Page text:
Testing out the Camera from Norcross

I got up around 7:15 this morning, and headed out almost immediately with Sergeant Margie to the American River Bend Park.  We walked for about three hours and saw a variety of fungi, molds, and birds.  When we first got into the park, there was a doe on the side of the road, but as soon as I got my camera out of its bag, she was already gone off into the thicket.  Dang it!  On our walk, I was surprised to see the amount of pipevine that was already in bloom along the river; it’s about a month early.  And I also saw one or two Pipevine Swallowtail butterflies — which are also early.  There isn’t enough pipevine for their babies to eat yet…  The weather is messing with the plants and critters. The dog and I took a short detour down closer to river, and saw some fry and tadpoles in the water, some fish skeletons on the shore along with some clam shells…

I had two cameras with me on this trip: my big Fujifilm camera, and a smaller pocket-sized camera that Tuleyome got with the Norcross grant.  I wanted to test it out and figure out the settings so I can teach it to folks we lend the cameras to on outings.  The little camera doesn’t do well with long-distance telephoto shots because its range is too shallow, but the macros setting on it is wonderful.  So, it’s great to take on fungus crawls or wildflower walks.  And it’s super easy to use, so it will be easy to teach others how to handle it.    Nice.  I’m glad we were able to get them.

Boids and Turtles

Around 11 o’clock, I went over to the Cosumnes River Preserve to do some bird-watching, but as most of the migrations are nearing their end here, there wasn’t a lot of interesting stuff to see.  I did spend some time taking photos of a small flock of Tree Swallows, and some turtles that were warming themselves in the sun (old Pond Turtles and some Red-Cheeked Slider Turtles).  The Sandhill Cranes are getting ready to leave for the next leg of their migration, and were flying over in large crackle-squawking flocks; that was kind of neat.  I spent about 2 hours there and then headed back home.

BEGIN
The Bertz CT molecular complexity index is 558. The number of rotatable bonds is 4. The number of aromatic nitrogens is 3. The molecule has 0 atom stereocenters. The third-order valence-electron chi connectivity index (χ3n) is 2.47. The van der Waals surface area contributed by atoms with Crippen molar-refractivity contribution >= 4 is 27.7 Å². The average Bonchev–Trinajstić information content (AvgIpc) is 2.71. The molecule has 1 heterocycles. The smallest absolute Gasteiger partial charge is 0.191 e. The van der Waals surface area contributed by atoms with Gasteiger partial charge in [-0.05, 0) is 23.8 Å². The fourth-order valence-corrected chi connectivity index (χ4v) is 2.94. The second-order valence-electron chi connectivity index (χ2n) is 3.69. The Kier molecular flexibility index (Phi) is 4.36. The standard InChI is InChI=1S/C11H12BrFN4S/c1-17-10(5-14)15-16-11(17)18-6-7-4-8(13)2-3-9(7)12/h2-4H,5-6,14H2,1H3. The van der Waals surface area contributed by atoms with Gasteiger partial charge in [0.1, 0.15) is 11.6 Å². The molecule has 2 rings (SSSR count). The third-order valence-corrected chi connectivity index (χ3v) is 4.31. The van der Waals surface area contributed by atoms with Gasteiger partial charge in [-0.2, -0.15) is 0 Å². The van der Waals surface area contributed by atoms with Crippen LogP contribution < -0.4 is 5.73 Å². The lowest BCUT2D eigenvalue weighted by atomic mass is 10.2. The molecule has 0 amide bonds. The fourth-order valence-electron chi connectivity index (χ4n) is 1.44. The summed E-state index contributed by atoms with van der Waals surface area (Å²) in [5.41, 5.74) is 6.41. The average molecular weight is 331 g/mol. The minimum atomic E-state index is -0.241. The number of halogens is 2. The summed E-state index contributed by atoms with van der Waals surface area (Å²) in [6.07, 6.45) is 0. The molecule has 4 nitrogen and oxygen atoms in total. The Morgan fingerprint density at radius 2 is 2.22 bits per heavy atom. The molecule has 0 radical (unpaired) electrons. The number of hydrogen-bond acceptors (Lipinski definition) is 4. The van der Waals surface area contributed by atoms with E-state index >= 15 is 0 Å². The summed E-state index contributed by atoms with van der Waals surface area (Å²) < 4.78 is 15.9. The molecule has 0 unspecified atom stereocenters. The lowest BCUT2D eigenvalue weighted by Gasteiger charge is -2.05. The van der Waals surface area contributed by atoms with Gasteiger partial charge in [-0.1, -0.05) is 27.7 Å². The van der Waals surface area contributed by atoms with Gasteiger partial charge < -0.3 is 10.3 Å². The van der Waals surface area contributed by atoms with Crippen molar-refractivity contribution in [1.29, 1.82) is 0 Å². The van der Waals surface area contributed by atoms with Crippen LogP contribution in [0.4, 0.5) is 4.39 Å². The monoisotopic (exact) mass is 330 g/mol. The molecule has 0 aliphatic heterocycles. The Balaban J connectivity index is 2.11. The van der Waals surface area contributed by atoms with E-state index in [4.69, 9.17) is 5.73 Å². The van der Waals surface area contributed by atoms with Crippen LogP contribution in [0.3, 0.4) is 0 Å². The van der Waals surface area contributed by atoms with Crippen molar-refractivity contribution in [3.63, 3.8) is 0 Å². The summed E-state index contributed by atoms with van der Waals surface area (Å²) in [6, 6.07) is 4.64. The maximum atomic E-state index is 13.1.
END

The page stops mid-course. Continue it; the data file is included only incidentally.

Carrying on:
Two Kinds of Slime Mold!

It was overcast all day today, but no rain to speak of.  I got up around 7:30 am and headed out with the dog to the American River Bend Park to see if any mushrooms or fungus had woken up there yet.  We saw a lot of the more common mushrooms like Japanese Parasols (Parasola plicatilis), Golden Waxy Caps (Hygrophorus flavescens), reddish-orange Bell Omphalina (Xeromphalina campanella),and Sheathed Woodtuft (Kuehneromyces mutabilis)… and lots of lichens, a big polypore fungus, and some jelly fungus.  The best “catch of the day”, though, was a stump with two different kinds of slime mold growing on it: White Finger Slime Mold (Ceratiomyxa fruticulosa ) and Wolf’s Milk Slime Mold (Lycogala epidendrum).  There were several stages of the White Finger including brilliant white and shiny black stages.  The Wolf’s Milk was in its early bright pink stage.  I’d seen the Wolf’s Milk before, but had never seen the White Fingers before — and had never seen two distinctly different molds growing so close to each other.  I think I took about 20 photos of just those two.  Hah!

While we were walking we caught glimpses of deer and jack rabbits, but they moved too quickly for me to get any decent photos of them.  I did get some pictures of birds, though, including a Scrub Jay, several Cedar Waxwings, and a Flicker… So, it was a good walk.  I enjoyed it a lot.

Serpentine Soil Article

My article on serpentine soil has been picked up by the Davis Enterprise newspaper and the Lake County News.  Woo-Hoo!

A 12-15-14 update:  It also appeared on the website for the West Sacramento News-Ledger!